Featured Reviews, VOLUME 2

Featured: GREEN METROPOLIS by David Owen [Vol. 2, #47]

“Examining Sustainability
on New Terms”

A Review of
Green Metropolis:
Why Living Smaller, Living Closer,
and Driving Less Are the Keys to Sustainability
By David Owen.

Reviewed by Brent Aldrich.

Green Metropolis:
Why Living Smaller, Living Closer,
and Driving Less Are the Keys to Sustainability
David Owen.

Hardback: Riverhead, 2009.
Buy now: [ Amazon ]

GREEN METROPOLIS - David OwenDavid Owen’s new book Green Metropolis: Why Living Smaller, Living Closer, and Driving Less Are the Keys to Sustainability begins a little differently than those of us who read books with titles like this might expect. Up front, Owen posits that “by the most significant measures, New York [City] is the greenest community in the Unites States” (2). Clearly, this book intends to examine sustainability on new terms, the most significant are listed simply in the subtitle, living smaller and closer, and driving less. The heart of New York City’s ‘greenness,’ in fact, is proximity, population density, and mixed-use or diversified neighborhoods, all of which have echoes of Jane Jacobs’s work throughout.

To begin to make the paradigm-shift of viewing cities’ density as the strongest mark of sustainability, some numbers and statistics are enlightening. For instance, much has been made of a number like the “1 percent of all greenhouse gasses produced by the United States” are generated in New York City. This may seem like an astounding number, but a large part of Owen’s work is to put statistics like this in context of the 2.7 percent of the country’s population that lives in NYC, “meaning that its carbon footprint is already remarkably low in comparison with that of other American communities” (17).

Population density lends itself to economies of scale, public transport, and mixed-use development. Additionally, and importantly:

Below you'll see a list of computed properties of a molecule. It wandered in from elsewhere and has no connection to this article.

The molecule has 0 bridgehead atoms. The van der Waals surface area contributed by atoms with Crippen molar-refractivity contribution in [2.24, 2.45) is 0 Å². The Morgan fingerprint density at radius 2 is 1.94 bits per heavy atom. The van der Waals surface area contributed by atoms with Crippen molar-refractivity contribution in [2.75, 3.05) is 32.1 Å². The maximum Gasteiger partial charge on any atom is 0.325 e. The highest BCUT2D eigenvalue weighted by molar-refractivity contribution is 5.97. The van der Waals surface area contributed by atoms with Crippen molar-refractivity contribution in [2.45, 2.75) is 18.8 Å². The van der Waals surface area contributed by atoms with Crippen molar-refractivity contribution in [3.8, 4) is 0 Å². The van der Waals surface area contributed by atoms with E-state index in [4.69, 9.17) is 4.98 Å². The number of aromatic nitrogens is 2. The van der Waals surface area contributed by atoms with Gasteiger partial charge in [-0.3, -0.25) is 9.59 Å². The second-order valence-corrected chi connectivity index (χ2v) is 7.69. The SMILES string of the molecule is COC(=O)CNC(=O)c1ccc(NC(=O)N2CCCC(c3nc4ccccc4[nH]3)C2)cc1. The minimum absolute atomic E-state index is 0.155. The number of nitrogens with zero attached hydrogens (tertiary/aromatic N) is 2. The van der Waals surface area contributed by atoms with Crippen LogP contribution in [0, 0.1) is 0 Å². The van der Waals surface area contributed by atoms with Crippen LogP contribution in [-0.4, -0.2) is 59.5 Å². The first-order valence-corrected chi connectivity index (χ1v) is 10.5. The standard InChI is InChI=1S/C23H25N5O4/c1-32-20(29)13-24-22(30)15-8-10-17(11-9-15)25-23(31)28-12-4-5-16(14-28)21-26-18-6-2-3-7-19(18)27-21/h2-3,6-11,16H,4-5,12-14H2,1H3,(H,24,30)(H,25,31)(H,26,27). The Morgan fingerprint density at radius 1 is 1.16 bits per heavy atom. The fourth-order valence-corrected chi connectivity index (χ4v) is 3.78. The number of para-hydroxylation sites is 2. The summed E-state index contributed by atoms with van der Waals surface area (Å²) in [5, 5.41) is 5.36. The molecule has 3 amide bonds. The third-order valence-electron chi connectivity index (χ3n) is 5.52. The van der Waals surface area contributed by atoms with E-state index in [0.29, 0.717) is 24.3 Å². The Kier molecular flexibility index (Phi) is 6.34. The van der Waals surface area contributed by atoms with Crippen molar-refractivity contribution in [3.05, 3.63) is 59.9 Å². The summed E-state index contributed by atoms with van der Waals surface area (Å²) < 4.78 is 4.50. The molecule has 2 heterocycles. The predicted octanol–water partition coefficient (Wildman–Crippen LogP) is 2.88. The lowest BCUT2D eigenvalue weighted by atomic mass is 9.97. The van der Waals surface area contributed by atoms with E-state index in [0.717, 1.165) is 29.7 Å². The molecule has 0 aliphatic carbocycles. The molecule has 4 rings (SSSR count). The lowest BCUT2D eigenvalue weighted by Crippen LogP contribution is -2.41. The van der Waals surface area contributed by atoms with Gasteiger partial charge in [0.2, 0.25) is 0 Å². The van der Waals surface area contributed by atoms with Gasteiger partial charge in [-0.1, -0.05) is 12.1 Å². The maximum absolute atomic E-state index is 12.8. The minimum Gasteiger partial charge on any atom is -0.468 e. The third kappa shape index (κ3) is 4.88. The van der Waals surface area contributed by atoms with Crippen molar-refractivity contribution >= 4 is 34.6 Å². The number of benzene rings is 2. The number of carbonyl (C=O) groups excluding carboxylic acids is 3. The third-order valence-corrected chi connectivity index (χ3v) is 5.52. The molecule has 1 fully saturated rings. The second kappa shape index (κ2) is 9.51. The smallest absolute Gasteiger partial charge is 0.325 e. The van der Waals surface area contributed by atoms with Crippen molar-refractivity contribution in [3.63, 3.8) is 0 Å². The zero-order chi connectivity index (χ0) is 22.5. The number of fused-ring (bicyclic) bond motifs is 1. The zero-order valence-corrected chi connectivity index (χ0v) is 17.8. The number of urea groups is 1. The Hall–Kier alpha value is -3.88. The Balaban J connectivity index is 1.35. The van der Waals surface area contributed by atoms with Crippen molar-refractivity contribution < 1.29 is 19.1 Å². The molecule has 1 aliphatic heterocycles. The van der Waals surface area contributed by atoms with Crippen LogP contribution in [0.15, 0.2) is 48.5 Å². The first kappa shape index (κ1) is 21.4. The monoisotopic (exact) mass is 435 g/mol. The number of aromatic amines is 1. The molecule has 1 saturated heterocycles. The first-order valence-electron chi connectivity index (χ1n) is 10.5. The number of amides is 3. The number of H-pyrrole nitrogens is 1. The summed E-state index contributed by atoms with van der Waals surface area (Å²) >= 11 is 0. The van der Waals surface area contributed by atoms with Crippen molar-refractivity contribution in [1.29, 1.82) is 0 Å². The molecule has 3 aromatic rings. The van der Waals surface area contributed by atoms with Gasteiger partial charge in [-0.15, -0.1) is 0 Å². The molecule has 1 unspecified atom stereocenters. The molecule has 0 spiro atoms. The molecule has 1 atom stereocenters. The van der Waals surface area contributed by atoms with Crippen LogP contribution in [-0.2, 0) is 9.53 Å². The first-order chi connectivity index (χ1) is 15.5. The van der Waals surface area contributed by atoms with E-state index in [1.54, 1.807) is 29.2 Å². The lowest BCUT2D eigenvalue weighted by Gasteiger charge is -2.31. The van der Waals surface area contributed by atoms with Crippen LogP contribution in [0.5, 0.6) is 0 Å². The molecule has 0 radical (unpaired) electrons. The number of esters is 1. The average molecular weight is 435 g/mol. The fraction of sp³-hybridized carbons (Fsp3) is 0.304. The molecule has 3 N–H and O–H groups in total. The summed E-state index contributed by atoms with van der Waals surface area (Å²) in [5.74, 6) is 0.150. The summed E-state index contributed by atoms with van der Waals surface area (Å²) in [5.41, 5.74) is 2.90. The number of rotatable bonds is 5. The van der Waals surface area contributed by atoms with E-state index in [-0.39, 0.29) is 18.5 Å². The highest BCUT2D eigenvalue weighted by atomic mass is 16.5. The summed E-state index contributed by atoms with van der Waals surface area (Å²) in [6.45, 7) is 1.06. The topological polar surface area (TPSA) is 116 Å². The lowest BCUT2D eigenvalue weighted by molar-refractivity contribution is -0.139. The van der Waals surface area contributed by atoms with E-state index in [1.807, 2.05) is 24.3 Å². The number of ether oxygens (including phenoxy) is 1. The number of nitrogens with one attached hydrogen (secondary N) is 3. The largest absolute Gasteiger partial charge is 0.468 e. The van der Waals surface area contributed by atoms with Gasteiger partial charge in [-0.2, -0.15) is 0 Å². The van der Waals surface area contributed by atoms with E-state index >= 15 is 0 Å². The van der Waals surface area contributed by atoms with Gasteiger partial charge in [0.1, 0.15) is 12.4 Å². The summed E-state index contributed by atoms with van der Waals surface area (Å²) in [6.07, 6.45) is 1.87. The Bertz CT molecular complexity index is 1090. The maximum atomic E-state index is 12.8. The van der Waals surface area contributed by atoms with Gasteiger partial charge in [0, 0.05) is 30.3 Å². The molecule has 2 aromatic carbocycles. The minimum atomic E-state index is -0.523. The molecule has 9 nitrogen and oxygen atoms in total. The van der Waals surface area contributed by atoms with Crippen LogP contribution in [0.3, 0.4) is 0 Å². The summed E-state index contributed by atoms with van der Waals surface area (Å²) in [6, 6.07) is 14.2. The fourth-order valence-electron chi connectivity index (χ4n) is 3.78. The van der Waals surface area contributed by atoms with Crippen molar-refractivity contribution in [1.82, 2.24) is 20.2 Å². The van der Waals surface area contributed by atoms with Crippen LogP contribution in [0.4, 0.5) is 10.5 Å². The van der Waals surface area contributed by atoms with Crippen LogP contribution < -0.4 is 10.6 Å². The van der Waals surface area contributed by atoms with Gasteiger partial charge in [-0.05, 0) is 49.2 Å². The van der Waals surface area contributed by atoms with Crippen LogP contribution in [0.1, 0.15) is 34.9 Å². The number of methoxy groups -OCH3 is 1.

the crucial fact about sustainability is that it is not a micro phenomenon: there can be no such thing as a ‘sustainable’ house, office building, or household appliance…Every house, office building, or and appliance, no matter where its power comes from or how many of its parts were made from soybeans, is just a single small element in a civilization-wide network of deeply interdependent relationships, and it’s the network, not the individual constituents, on which our future depends. This is the reason that dense cities set such a critical example: they prove that it’s possible to arrange human populations in ways that are inherently less wasteful and destructive (40).

To emphasize the interconnectedness of all things seems helpful on two fronts: first by affirming the agency of communities above that of individuals, and secondly it suggests Wendell Berry’s marks of the Great Economy, foremost that “it includes everything.”

In the following chapters, Owen spends a lot of time describing automobiles, suburban sprawl, and oil dependency as the most unsustainable and environmentally damaging realities to consider at present. The flight away from the city out into ‘nature’ is facilitated and perpetuated by the automobile, from Henry Ford’s ‘anti-urbanism’ to Frank Lloyd Wright’s ‘Automobile Objective’ to the Sierra Club and other environmentalists who push further out to the frontier, continuing a manifest destiny mentality, and all the while extending the reach of sprawl.